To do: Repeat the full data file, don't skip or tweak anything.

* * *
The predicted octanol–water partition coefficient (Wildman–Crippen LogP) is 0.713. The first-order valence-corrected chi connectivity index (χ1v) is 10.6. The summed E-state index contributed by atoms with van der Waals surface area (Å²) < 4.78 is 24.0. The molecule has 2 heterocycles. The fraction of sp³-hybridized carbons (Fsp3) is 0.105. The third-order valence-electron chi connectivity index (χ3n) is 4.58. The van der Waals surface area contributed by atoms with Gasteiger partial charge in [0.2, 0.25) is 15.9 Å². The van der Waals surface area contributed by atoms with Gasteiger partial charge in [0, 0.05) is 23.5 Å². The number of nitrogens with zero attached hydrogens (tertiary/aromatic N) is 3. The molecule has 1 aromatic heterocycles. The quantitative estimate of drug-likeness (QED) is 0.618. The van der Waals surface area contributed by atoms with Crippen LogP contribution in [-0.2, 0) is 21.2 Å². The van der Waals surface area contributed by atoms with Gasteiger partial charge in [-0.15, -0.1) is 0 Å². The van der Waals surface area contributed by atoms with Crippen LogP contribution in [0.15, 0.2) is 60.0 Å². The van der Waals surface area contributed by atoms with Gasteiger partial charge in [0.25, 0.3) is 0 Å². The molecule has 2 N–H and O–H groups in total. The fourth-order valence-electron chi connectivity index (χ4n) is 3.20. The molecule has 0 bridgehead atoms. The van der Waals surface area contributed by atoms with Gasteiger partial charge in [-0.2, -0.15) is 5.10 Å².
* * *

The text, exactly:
The predicted octanol–water partition coefficient (Wildman–Crippen LogP) is 0.713. The first-order valence-corrected chi connectivity index (χ1v) is 10.6. The summed E-state index contributed by atoms with van der Waals surface area (Å²) < 4.78 is 24.0. The molecule has 2 heterocycles. The fraction of sp³-hybridized carbons (Fsp3) is 0.105. The third-order valence-electron chi connectivity index (χ3n) is 4.58. The van der Waals surface area contributed by atoms with Gasteiger partial charge in [0.2, 0.25) is 15.9 Å². The van der Waals surface area contributed by atoms with Gasteiger partial charge in [0, 0.05) is 23.5 Å². The number of nitrogens with zero attached hydrogens (tertiary/aromatic N) is 3. The molecule has 1 aromatic heterocycles. The quantitative estimate of drug-likeness (QED) is 0.618. The van der Waals surface area contributed by atoms with Crippen LogP contribution in [-0.2, 0) is 21.2 Å². The van der Waals surface area contributed by atoms with Gasteiger partial charge in [-0.15, -0.1) is 0 Å². The van der Waals surface area contributed by atoms with Crippen LogP contribution in [0.15, 0.2) is 60.0 Å². The van der Waals surface area contributed by atoms with Gasteiger partial charge in [0.25, 0.3) is 0 Å². The molecule has 2 N–H and O–H groups in total. The fourth-order valence-electron chi connectivity index (χ4n) is 3.20. The molecule has 0 bridgehead atoms. The van der Waals surface area contributed by atoms with Gasteiger partial charge in [-0.2, -0.15) is 5.10 Å².